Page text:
* This setting is dependent on the type of plants being protected

Bottom heat.

Installing a thermostatically controlled heated bench or mat will comfortably produce a temperature 10°-15°C (50°-60°F) which is a suitable temperature for rooting cuttings or germinating seed.

If you are prepared to do a bit of DIY you can construct your own to a size that suits your needs, rather than buying a purpose made one that does not fit exactly fit in with what you would like!

Thermostatically controlled
Hot Bed

The following details are suited to building a hot bed that would fit into an 2.4 m (8ft.) wide / long greenhouse;

The finished size will be; 2.1m x 0.75m (7'x 2'.6")

This allows any surplus water to escape and also lightens the weight of the box

The polythene prevents the sand becoming contaminated with spilled compost and or seeds, meaning the same sand can be used for a number of years!

High level heating.

When temperatures of 15°C (65°F) and above are required, use a purpose made thermostatically controlled propagator, manually adjusted to the desired temperature.

In the interest of personal safety ensure that propagators have a 'waterproofed' plugs fitted.

Table / Bench top Thermostatic Propagator


Glass is a poor conductor of heat and as such, much of the heat you have generated with your newly installed heating system will be lost through the glass.

Installing a lining of either bubble plastic (bubbles to the glass) or cellophane sheeting to the inside of the roof and walls of the greenhouse will help to reduce this heat loss.

If your greenhouse is made of alumnium you may find that you have to purchase fixing clips especially designed for this task, whereas with a timber framed greenhouse; drawing pins will normally suffice!


For general lighting one can use fluorescent lights designed for potentially damp conditions!

For plants that require light to germinate one can buy purpose made Growlights.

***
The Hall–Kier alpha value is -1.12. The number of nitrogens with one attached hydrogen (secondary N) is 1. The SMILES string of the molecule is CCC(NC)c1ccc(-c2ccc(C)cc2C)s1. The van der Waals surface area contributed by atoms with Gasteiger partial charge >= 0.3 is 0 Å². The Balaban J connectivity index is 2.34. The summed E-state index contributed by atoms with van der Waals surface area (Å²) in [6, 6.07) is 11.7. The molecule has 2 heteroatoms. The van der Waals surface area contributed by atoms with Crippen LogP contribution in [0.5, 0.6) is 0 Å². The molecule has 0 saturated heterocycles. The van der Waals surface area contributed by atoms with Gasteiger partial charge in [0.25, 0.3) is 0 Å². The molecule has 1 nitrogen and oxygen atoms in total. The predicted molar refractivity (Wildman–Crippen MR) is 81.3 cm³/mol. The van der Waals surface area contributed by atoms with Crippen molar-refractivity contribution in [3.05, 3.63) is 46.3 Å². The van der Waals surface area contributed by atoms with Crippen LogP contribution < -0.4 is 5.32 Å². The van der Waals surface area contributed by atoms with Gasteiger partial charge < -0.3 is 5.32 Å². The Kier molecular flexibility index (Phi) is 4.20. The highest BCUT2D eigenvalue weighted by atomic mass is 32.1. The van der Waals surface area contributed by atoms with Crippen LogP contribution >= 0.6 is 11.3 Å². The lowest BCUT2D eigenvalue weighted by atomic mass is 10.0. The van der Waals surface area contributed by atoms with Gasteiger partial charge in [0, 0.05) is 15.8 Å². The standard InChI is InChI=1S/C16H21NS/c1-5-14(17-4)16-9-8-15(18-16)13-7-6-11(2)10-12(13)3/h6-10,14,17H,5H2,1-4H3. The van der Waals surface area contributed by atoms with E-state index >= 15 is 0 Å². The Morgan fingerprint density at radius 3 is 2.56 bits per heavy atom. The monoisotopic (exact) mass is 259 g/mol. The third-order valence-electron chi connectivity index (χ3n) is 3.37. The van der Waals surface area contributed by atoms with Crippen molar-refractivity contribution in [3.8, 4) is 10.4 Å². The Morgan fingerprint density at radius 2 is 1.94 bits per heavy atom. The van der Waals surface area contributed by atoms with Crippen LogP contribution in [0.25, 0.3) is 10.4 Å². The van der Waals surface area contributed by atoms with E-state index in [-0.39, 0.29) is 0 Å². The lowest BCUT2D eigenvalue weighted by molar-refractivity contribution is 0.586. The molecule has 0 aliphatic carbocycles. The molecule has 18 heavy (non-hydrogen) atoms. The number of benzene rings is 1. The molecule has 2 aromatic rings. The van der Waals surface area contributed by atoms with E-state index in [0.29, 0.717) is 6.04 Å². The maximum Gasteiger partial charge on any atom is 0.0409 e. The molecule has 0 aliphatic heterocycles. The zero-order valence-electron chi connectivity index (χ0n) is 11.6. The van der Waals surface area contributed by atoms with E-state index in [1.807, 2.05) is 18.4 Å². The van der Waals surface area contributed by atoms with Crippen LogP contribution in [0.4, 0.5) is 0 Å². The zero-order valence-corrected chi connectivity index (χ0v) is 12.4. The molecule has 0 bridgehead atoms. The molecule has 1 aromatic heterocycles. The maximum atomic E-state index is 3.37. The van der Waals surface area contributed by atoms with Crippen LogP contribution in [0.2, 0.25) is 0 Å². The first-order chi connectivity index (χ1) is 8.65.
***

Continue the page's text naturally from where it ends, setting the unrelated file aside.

A cheaper option is to fit time controlled fluorescent light/s approximately 300-400mm (12"-16") above the hotbed to supplement the poor natural light of the winter months, thus speeding up growing/rooting times.

Another good reason for having supplementary lights is to counteract the amount of natural light light lost by fitting the insulation sheeting mentioned above.

The timing unit can be a simple adaptor that fits into a wall socket and set to give the requisite On / Off time settings.

A useful time setting is for the lights to come on roughly two hours before sunrise and then switch off two hours after sunset

Overhead fluorescent lighting

A few Do's and Don'ts:

Keep the greenhouse as draughtproof as possible by replacing broken panes of glass when necessary.

Keep watering to a minimum.

Although the ambient temperature in the greenhouse might be quite low the root system in relatively dry plant pots is a few degrees warmer, the reverse is the case in over-wet plants.

When outside weather conditions allow, ventilate the greenhouse to reduce the chances of moulds and fungi developing.

Leaving the fan heater running on a cold or cool setting for a few hours will do the same.

Indoor Propagation

An alternative to using a Greenhouse.

This is highly dependent on what type and number of plants being grown.

If the intention is only to sow a few plants, then you could consider an electrical heated propagator that is designed to sit on a window sill.

These come in various lengths e.g. the might hold three quarter sized rays or as many as seven.

Ideally the model you choose should be thermostatically controlled in order to keep the temperature at a desired level.

Window sill Propagator

A window sill propagator can become quite hot during the day as the sun shines through the window on to it, or too cold after the sun goes down, a thermostat will help to alleviate this problem, and also save on power usage!

Manufacturers may suggest that the propagator should not to be placed in a sunny windows as direct sunlight may cook the seedlings when they appear.

This is a valid point, but seedlings need good light as well as a consistent temperature so this can put the grower in the difficult position of whether to place the propagator on a sunny window sill or not!

Sadly there is not an answer that will cover every eventuality, meaning; it will be up to the grower to use his / her discretion.

Here are a couple of suggestions;

A similar situation can be used in reverse!

This practice is also very useful if growing potted seedlings on a window sill, as it helps to keep the seedlings upright, rather than them naturally bending over towards the light source.